How Stoke Newington’s Pc Clifford Fox rescued Abney Park Cemetery’s six fallen police officers from obscurity
- Credit: Archant
Stoke Newington Bobby Pc Clifford Fox embarked on a journey to discover the tales behind the deaths of six policemen buried in Abney Park Cemetery – but the story of one eluded him for months. Now, thanks to his efforts, Pc Richard Lillicrap will be given a proper headstone, reports Emma Bartholomew.
When Pc Clifford Fox discovered that six police officers killed in the line of duty are buried in Abney Park Cemetery, he set out on a mission to find all their graves – after all, it’s on his beat.
But the headstone of one Pc Richard Lillicrap eluded him.
He spent weeks filled with “frustration, excitement and curiosity” searching for it, and even enlisted a bunch of school kids to help by initiating a “treasure hunt” – all to no avail.
With the help of the cemetery’s archivist he finally worked out that Pc Lillicrap’s grave should have been in plot D6, grave number 29635 – but the headstone was no longer there. So Pc Fox put on a collection at Stoke Newington police station to raise the money to replace it.
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Over the course of seven months he has also uncovered all the officers’ stories after trawling through the national archives, press clippings, ancestry sites, police roles of honour and books – tales he has compiled in a book of his own.
“It just intrigued me,” Clifford told the Gazette. “Nobody speaks about these six fallen officers at the police station.
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“I thought it would be nice to restore their graves and find out the stories behind their deaths so their memory can live on.”
The events before and after the death in 1909 of Pc William Tyler could almost have come from a Hollywood movie.
The 31-year-old was shot dead at point blank range while pursuing two Latvian anarchists following a botched armed robbery at Schnurmann’s Tottenham rubber factory.
A little boy, 10-year-old Ralph Joscelyne, was caught in the crossfire and also died.
The anarchists hijacked a tram and then a horse and cart, and 400 rounds of ammunition were fired as the public joined in the chase.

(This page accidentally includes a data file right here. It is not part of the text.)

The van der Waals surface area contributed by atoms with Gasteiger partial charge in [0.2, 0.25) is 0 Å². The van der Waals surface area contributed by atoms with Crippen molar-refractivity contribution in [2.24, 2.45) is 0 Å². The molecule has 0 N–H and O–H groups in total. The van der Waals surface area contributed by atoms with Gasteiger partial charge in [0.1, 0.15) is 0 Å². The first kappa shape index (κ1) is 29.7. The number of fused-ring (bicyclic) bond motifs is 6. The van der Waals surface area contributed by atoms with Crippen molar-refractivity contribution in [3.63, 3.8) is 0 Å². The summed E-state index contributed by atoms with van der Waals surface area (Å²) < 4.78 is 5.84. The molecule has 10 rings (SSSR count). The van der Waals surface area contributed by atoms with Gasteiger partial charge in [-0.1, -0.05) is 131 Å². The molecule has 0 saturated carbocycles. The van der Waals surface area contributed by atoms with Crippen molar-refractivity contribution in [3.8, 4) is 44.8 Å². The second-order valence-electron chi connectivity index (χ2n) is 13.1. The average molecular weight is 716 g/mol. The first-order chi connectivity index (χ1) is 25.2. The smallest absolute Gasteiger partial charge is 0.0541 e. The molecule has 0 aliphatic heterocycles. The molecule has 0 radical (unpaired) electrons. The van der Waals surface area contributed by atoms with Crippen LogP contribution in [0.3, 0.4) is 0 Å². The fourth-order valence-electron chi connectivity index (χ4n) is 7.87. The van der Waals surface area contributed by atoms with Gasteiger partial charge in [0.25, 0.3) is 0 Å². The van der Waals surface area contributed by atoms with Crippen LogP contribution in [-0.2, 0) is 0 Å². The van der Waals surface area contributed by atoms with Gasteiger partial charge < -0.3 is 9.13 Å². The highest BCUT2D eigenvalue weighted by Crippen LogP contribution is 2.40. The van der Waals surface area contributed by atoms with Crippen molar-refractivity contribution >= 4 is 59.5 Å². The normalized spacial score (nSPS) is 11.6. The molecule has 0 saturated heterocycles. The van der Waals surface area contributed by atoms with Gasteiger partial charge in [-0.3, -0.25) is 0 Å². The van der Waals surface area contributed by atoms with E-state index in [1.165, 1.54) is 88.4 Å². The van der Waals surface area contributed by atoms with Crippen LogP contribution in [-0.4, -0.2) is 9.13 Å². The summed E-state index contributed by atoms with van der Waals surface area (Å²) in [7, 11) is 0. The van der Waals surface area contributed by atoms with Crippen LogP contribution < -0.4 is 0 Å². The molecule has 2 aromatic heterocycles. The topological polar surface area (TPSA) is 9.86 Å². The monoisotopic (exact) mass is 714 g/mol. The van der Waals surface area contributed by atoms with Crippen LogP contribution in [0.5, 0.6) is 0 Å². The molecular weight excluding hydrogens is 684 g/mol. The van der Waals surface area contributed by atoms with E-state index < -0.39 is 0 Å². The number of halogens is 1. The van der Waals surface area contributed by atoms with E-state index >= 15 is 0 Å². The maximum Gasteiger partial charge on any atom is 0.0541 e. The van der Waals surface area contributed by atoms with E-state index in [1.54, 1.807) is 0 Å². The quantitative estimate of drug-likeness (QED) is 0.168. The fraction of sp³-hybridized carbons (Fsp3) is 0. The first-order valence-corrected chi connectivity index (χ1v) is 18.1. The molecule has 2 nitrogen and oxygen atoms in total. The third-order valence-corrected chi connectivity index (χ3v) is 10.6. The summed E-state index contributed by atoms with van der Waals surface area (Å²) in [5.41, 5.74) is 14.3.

After the horse and cart went down, one of the robbers realised he wasn’t going to get away and shot himself. The chase for the other continued across Hackney Marshes and into Oak Cottage, where the police tried to kick the door in – but he, too, took his own life rather than be captured.
Pc Fox said: “It made national and international news, and 500,000 people lined the streets of Hackney for the funeral [of the police officer and the boy]. They were buried on the same day and their graves are beside each other.
“My word, they were a sophisticated group, the Latvians. They went on to do the Sidney Street siege. They were robbing factories and businesses left, right and centre, and sending money back to Latvia to fund political activities there.”
He continued: “After I read that, I was intrigued to find out what happened to the other officers, but none of them were quite as exciting as that.”
Const Alfred Smith died when a German bomb landed as he was urging factory employees to take cover, Const George Cole was shot in the head in Dalston, Pc Joseph Joyce was shot in Charring Cross by a thief, and Const William Frederick Lambert was struck by a runaway horse and cart in Stamford Hill.
And after months of searching, Pc Fox found out that Pc Lillicrap’s life came to an abrupt end on August 31, 1862. He was 45.
He had collapsed and died of overexertion when in pursuit of a thief in Petticoat Lane, the Halesworth Times and East Suffolk Advertiser revealed.
His headstone has now been scripted with the details of his death and how he died, and with the six officers and Ralph Joscelyne – the little boy who died in the Tottenham outrage.
Borough Commander Simon Laurence will be in attendance at a ceremony to unveil the headstone at 10am on December 18. It will be led by Nial Weir from St Paul’s Church.
“I think it will be very emotional,” said Pc Fox.